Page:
And there’s someone over there dancing, and someone painting, and someone imagining a frame for the shot, and someone writing hastily, and further away they’re singing, and there’s someone weighing a microscope to see whether to throw it at the spherical wall or whether a scalpel is better, for something should be done to the crack.
And wait, where did that marimba come from?
And now they’re playing soccer, and the little girl who, to avoid having to give explanations, has put on a badge that reads “Defensa Zapatista,” asks you what your name is, and you then understand that she’s not asking you your name-name, but rather your position on a supposed team that hasn’t yet been completed.
And you feel that the terror has already taken over your whole being, because you’ve intuited that the little girl is really asking you:
“And what about you?”
From CIDECI-UniTierra, Chiapas.
Mexico, December 2017.
From the Notebook of the Cat-Dog: The Mysterious Case of the Missing Honey Buns
Elías Contreras is a Zapatista compañero whose work is to serve as the Investigation Commission—that is, he’s a detective. He’s like a lookout. Elías Contreras is deceased, just like SupMarcos, and they worked together in the search for bad and evil. Elías now works with SupMoy sometimes, although every once in a while he talks to SupGaleano.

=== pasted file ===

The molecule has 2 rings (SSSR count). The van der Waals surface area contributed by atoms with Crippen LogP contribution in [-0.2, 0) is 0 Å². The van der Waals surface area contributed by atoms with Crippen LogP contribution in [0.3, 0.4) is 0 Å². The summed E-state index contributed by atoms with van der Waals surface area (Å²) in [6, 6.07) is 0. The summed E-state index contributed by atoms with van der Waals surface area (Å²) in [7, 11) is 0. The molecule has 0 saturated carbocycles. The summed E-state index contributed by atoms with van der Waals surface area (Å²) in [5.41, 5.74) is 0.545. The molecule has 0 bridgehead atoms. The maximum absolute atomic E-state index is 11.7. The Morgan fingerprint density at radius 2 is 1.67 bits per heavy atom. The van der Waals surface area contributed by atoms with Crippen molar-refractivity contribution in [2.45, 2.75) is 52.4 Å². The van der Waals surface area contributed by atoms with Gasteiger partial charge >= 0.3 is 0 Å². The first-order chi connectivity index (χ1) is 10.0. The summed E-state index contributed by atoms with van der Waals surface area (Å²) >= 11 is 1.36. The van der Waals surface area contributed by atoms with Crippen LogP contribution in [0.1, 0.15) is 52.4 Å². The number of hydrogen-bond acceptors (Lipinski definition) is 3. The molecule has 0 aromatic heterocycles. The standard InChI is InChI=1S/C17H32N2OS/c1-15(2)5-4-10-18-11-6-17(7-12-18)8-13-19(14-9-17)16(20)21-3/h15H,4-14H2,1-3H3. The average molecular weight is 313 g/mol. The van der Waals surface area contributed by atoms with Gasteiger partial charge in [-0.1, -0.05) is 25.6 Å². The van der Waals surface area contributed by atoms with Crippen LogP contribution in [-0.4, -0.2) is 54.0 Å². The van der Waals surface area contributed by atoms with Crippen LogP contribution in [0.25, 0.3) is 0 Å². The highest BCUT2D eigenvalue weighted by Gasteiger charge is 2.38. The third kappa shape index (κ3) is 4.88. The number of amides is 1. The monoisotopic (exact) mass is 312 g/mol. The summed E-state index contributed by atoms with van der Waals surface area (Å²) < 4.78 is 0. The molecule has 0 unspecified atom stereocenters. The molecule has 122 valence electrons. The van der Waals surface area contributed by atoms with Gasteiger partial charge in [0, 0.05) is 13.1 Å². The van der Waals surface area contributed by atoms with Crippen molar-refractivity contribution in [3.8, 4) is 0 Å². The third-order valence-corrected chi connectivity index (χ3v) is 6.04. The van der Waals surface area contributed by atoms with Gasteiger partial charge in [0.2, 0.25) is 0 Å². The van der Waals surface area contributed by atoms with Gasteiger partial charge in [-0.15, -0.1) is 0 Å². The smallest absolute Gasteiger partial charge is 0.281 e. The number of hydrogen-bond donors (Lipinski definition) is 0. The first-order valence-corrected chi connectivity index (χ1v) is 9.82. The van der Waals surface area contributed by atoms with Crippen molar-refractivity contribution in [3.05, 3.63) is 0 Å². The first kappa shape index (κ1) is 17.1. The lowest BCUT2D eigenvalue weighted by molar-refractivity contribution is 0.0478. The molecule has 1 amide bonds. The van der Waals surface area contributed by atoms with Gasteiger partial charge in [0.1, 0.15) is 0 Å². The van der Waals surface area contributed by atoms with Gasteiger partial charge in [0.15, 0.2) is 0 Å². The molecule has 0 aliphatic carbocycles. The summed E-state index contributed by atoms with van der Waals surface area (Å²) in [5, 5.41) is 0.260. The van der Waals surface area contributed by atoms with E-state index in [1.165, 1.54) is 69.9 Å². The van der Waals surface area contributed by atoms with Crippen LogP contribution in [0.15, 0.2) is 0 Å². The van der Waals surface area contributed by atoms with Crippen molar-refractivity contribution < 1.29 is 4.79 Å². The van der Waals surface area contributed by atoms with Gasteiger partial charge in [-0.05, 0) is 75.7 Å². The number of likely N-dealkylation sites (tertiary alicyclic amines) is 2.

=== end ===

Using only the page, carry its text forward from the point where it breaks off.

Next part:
This brief summary should help you understand what happened one afternoon this December at the General Command of the EZLN, where Subcomandante Insurgente Moisés called in the famous Elías Contreras.
“Elías,” said SupMoy after responding to the Investigation Commission Detective’s military greeting, “there’s a problem.”
Elías Contreras didn’t say anything, he just took out rolling papers and some strands of tobacco, and set about making a cigarette while he listened to SupMoy:
“It’s in the regional cooperative store. They say they’re missing some products, that they disappeared. They asked if anyone could help out. Can you take care of it?”
Elías Contreras simply let out a sound like “mmh,” and left without saying a word.
The store manager just barely greeted Elías with a gesture, he was doing the monthly accounting.